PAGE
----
Albany County Commissioners Now Taking Comments For New Aquifer Protection Regulations

The Back Story

In the summer of 2019, Albany County withdrew its injunction against reactivation of the Tumbleweed gas station in the Casper Aquifer Protection Zone, claiming that enforcement could not proceed due to inadequate aquifer protection regulations.

The process of creating stronger regulations initially was assigned to the Albany County Planning and Zoning Commission (P&Z). Its first draft received a torrent of negative public comment. Subsequently, P&Z made a second draft, but then the process stalled out.

What’s Happening Now

The 2020 election changed the dynamic on the Albany County Commission, which has final regulatory authority. To re-start the process of enacting stronger regulations, the Albany County Commissioners have issued P&Z’s second draft of regulatory changes (dated July 2020) for public comment and hearing.

Comments may be provided at any time during the currently-open comment period leading up to the hearing on Tuesday, May 4, at 9:30 am, which can be attended in person or by zoom.

ACWA strongly encourages members of the public to take this opportunity to strengthen the aquifer protection regulations. Comments sent in before the hearing will give the County Commissioners plenty of time to consider concepts and language. Although they cannot make final revisions on the day of the hearing, the more ideas they have to move forward with, the better.

IMPORTANT NOTE: THE PROPOSAL NOW OUT FOR COMMENT (link below) DOES NOT REFLECT THE INPUT PROVIDED BY ACCWA, which was for the most part ignored. Nor do these changes necessarily reflect the views of the current Albany County Commissioners, who have simply put them out for public comment without yet having any discussion among themselves.

While looking at the proposed revisions can be useful, ACCWA encourages commenters not to restrict themselves to the draft, but rather to state plainly what you would like to see in a final version (even if only conceptually).

For example, one might say, “I want to keep our drinking water as clean as possible even if it’s legal to pollute it” or “I don’t want to allow truck stops in the aquifer protection zone.”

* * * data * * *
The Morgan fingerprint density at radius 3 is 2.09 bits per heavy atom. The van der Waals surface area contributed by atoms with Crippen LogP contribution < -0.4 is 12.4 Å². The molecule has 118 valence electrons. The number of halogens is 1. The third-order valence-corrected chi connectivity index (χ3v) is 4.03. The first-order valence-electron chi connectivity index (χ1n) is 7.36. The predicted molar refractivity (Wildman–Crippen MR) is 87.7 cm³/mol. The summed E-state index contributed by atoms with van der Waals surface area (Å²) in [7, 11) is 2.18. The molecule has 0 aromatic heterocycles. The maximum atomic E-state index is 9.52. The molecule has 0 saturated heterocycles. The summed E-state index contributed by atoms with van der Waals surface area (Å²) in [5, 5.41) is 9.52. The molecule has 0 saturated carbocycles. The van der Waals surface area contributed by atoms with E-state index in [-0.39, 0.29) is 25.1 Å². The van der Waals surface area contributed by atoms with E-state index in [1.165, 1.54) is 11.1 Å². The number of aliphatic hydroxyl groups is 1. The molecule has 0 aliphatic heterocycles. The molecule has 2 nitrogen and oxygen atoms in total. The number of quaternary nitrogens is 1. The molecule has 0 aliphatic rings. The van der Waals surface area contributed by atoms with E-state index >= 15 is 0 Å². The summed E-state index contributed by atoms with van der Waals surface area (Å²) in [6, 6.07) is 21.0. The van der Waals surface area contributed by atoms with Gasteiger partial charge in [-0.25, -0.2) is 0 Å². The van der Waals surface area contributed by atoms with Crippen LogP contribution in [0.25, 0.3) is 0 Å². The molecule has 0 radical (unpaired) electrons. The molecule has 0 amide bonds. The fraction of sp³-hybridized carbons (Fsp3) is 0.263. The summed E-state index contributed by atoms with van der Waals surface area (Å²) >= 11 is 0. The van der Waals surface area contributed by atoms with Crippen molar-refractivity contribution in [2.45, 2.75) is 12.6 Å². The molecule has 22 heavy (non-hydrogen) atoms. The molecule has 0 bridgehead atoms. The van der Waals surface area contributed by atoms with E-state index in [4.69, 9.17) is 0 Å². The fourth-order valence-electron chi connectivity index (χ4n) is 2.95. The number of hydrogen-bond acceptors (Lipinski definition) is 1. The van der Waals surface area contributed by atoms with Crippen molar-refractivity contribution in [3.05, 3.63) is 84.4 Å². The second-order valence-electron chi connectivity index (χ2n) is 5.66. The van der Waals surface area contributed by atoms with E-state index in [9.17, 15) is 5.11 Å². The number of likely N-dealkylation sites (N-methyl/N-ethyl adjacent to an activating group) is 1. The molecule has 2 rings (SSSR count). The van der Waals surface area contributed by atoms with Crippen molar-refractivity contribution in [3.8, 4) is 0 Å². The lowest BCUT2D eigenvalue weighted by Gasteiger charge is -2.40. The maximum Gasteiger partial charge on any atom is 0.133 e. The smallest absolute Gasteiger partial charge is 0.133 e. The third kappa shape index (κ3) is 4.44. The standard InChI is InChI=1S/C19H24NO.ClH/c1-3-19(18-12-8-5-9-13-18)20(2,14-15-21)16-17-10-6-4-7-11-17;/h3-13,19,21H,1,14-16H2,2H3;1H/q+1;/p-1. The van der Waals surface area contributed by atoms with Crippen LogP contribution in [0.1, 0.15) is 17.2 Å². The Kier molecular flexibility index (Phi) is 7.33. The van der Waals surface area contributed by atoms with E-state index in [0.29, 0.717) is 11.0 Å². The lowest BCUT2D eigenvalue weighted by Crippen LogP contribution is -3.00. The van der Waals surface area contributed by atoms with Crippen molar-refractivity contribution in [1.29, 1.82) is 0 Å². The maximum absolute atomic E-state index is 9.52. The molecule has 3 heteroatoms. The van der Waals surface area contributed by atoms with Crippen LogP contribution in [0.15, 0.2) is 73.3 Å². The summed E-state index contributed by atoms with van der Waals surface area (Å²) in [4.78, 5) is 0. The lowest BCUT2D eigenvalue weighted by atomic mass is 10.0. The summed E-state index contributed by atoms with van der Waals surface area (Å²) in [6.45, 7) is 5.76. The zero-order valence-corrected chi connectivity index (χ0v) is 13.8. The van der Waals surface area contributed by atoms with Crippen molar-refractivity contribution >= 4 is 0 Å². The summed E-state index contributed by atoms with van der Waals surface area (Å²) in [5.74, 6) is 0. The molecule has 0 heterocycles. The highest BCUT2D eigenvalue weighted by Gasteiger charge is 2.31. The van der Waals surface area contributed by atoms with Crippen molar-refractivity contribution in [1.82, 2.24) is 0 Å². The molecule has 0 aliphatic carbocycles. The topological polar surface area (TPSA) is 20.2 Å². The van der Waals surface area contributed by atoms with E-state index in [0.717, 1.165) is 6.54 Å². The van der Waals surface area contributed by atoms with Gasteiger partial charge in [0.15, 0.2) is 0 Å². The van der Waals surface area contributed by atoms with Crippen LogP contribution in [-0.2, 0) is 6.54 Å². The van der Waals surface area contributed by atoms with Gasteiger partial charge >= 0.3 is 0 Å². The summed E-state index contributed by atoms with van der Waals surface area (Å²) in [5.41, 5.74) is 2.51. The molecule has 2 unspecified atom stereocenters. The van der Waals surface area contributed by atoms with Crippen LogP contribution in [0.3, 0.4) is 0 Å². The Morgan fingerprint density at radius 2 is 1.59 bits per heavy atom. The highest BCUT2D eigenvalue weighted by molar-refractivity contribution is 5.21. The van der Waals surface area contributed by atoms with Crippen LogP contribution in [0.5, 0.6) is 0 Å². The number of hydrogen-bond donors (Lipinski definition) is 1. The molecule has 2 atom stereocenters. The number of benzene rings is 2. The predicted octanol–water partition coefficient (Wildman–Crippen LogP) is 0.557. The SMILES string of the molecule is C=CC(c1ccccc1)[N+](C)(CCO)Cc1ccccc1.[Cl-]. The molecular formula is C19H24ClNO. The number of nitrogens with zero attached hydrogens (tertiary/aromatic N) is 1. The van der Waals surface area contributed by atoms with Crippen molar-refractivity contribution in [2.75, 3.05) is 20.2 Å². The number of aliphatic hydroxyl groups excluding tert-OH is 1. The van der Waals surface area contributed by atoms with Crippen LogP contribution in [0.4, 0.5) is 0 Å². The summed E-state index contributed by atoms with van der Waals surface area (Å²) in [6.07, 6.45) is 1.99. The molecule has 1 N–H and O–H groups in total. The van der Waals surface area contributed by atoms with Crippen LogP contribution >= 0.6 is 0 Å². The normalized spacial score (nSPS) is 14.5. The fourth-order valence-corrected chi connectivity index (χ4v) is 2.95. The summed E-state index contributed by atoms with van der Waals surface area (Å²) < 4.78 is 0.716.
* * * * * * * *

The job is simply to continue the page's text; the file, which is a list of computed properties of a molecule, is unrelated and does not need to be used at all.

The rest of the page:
The “redlined” version of the proposed changes now available for public comment (this version shows the changes in the context of the regulations currently on the books) can be found here. General or specific comments can be made on the County Commissioners’ contact page.

To stay informed as this process moves forward, including ACCWA recommendations for comments, please email [email protected] to be added to the alert list!


  1. Bonnie Senger Karberg

    This is what I sent to the Commisioners today:

    The Casper Aquifer – it is the only clean drinking, etc. water that I have. There are no other options for those that really solely on the Aquifer.
    I can live with seeing windmills. I can live with seeing solar panels. I can live with the widening of US 287 to 4 lanes. But we can’t live without unadulterated water.
    Too many times a new development is allowed – with septic and wells. And are the septic systems regulated? Who is watching what is going into the Aquifer?
    Do what you must to protect the Aquifer – there is no replacement.
    We do not have the luxury of large bodies of lakes that we can draw from. Let us assume with climate change, climate refugees will be moving to higher elevations. Will we get some here? Will we have clean water for new arrivals if the Aquifer has been compromised?
    In 2010, The United Nations General Assembly recognized access to clean water as a human right alongside other fundamental rights, such as life and liberty, freedom of expression, and education.
    Even the World Health Organization recognizes water poverty in the U.S. and around the world. Do we want to become part of the numbers that already exceeds 2 million people that do not have access to safe drinking water in the United States?
    In the age of COVID-19 – there are those that want freedom over following health guidelines that protect the rest of us. I want that same freedom to have a clean Aquifer.

    • Sarah

      Thank you so much for your support, Bonnie! Your comments will help let the county commissioners know how much their constituents care about their drinking water.

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